Max Elliot is an impressive teenager who tapped his love for food to get a job that he enjoys. Whilst attending school, he also works as a chef at the Brothers Rugby Club in Albion, where he’s not just improving his cooking skills but also his ability to deal with different kinds of people.
This teenager has autism but it has not gotten in the way of his drive to pursue a cooking job. His mother, Megan, said that Max realised he wanted to be a chef whilst undergoing speech therapy.
The Elliot family took advantage of the National Disability Insurance Scheme (NDIS) to get support for Max to make his dreams come true. So, with NDIS’ help, Max has been manning the kitchen at the Ruggers Restaurant within the rugby club in Albion two half days a week. He’s also learning to work at the front of house when needed.
“We want Max to make as much of a contribution in the community as he can, and that hopefully involves getting a job at some level, paying taxes, as well as getting all the support we can; but, we want his life to be as normal as it can be,” his mother said.
Max’s parents have ties to the rugby club as they helped develop the GingerCloud Foundation and the Modified Rugby Program (MRP) for children and young adults with learning and perceptual disabilities. His NDIS support team members are also PlayerMentors at MRP, where he has been playing since he was 11 years old.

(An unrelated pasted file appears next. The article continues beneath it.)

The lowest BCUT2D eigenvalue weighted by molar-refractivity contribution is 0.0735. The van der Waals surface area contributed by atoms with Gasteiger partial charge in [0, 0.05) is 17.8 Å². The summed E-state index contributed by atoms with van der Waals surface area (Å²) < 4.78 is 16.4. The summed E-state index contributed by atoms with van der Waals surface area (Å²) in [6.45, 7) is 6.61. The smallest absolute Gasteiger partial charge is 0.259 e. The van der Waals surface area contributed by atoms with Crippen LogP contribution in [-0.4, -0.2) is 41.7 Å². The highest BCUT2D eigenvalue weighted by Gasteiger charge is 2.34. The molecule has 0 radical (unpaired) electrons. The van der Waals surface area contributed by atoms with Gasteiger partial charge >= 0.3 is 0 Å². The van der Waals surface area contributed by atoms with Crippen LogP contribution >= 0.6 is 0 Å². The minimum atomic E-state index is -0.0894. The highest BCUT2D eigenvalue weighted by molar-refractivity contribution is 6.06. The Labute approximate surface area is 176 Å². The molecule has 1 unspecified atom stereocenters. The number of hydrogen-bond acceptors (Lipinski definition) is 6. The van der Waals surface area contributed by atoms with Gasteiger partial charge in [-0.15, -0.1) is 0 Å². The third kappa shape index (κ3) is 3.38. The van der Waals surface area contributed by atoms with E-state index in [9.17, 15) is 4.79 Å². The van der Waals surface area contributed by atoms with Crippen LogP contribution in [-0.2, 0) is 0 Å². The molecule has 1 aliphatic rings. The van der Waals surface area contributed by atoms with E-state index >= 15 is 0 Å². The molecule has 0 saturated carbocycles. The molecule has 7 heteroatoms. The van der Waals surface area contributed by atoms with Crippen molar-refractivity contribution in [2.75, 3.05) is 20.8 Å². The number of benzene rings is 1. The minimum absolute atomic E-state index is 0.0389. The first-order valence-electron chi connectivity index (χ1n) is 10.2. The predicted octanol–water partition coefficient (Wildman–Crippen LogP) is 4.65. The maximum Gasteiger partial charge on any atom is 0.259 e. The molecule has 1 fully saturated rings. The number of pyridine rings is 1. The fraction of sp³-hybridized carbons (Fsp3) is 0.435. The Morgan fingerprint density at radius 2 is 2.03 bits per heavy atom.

“Max now has these role models, all these wonderful young people, who make a contribution and are the right people modelling the right behaviours; and that’s who we want Max to become. They know we have a plan and a strategy (for Max) and they work with us to achieve that.”
Megan said that they were inspired to build GingerCloud and MRP because they want to get involved in the community and help raise awareness for young people like Max.
“So for all of our families involved, it’s about a celebration of every milestone towards a vision about what amazing lives we believe our young people can have, because, if we set the bar low, our kids will achieve it every time; but, if we set the bar high, our kids will work to that in our community.”
As a result, the MRP has branched out to Darling Downs, North Queensland and the ACT.
Meanwhile, when Max isn’t at the restaurant or playing rugby, he still has his NDIS support for this speech therapy three hours a week. NDIS has provided him with a program to help with his writing and reading tasks for school.
“It took so long to write and he couldn’t get his thoughts out; using ‘Ghotit’, Max can now get the thoughts out…so that’s been really exciting,” Megan said.
Max Elliot and his family got in touch with Carers Queensland’s NDIS Local Area Coordination Partner in Brisbane at 1300 999 636, or firstname.lastname@example.org.